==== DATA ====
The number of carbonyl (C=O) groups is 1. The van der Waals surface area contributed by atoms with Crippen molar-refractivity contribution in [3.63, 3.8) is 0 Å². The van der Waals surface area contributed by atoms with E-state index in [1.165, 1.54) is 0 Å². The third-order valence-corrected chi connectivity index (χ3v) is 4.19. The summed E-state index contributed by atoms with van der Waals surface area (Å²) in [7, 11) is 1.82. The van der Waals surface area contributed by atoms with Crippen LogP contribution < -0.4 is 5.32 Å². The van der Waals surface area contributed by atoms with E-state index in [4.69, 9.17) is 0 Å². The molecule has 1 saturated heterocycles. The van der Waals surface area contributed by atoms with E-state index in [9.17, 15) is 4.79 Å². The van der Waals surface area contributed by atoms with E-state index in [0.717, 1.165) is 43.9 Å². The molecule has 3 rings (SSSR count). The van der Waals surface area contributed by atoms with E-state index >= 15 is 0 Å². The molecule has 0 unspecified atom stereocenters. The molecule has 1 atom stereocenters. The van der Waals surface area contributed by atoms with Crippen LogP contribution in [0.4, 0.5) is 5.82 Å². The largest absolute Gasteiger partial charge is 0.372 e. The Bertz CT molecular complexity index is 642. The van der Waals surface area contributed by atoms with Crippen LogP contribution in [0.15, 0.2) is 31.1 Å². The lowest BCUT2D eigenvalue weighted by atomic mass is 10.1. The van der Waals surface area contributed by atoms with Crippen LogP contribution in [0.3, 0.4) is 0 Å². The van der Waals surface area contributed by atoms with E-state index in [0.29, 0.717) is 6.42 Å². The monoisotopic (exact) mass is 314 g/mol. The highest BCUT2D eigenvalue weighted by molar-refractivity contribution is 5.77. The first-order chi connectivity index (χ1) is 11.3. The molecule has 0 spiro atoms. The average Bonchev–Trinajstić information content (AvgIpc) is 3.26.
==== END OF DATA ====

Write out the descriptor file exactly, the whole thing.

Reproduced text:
The number of carbonyl (C=O) groups is 1. The van der Waals surface area contributed by atoms with Crippen molar-refractivity contribution in [3.63, 3.8) is 0 Å². The van der Waals surface area contributed by atoms with E-state index in [1.165, 1.54) is 0 Å². The third-order valence-corrected chi connectivity index (χ3v) is 4.19. The summed E-state index contributed by atoms with van der Waals surface area (Å²) in [7, 11) is 1.82. The van der Waals surface area contributed by atoms with Crippen LogP contribution < -0.4 is 5.32 Å². The van der Waals surface area contributed by atoms with E-state index in [4.69, 9.17) is 0 Å². The molecule has 1 saturated heterocycles. The van der Waals surface area contributed by atoms with E-state index in [9.17, 15) is 4.79 Å². The van der Waals surface area contributed by atoms with E-state index in [0.717, 1.165) is 43.9 Å². The molecule has 3 rings (SSSR count). The van der Waals surface area contributed by atoms with E-state index >= 15 is 0 Å². The molecule has 0 unspecified atom stereocenters. The molecule has 1 atom stereocenters. The van der Waals surface area contributed by atoms with Crippen LogP contribution in [0.4, 0.5) is 5.82 Å². The largest absolute Gasteiger partial charge is 0.372 e. The Bertz CT molecular complexity index is 642. The van der Waals surface area contributed by atoms with Crippen LogP contribution in [0.15, 0.2) is 31.1 Å². The lowest BCUT2D eigenvalue weighted by atomic mass is 10.1. The van der Waals surface area contributed by atoms with Crippen LogP contribution in [0.3, 0.4) is 0 Å². The van der Waals surface area contributed by atoms with E-state index in [0.29, 0.717) is 6.42 Å². The monoisotopic (exact) mass is 314 g/mol. The highest BCUT2D eigenvalue weighted by molar-refractivity contribution is 5.77. The first-order chi connectivity index (χ1) is 11.3. The molecule has 0 spiro atoms. The average Bonchev–Trinajstić information content (AvgIpc) is 3.26.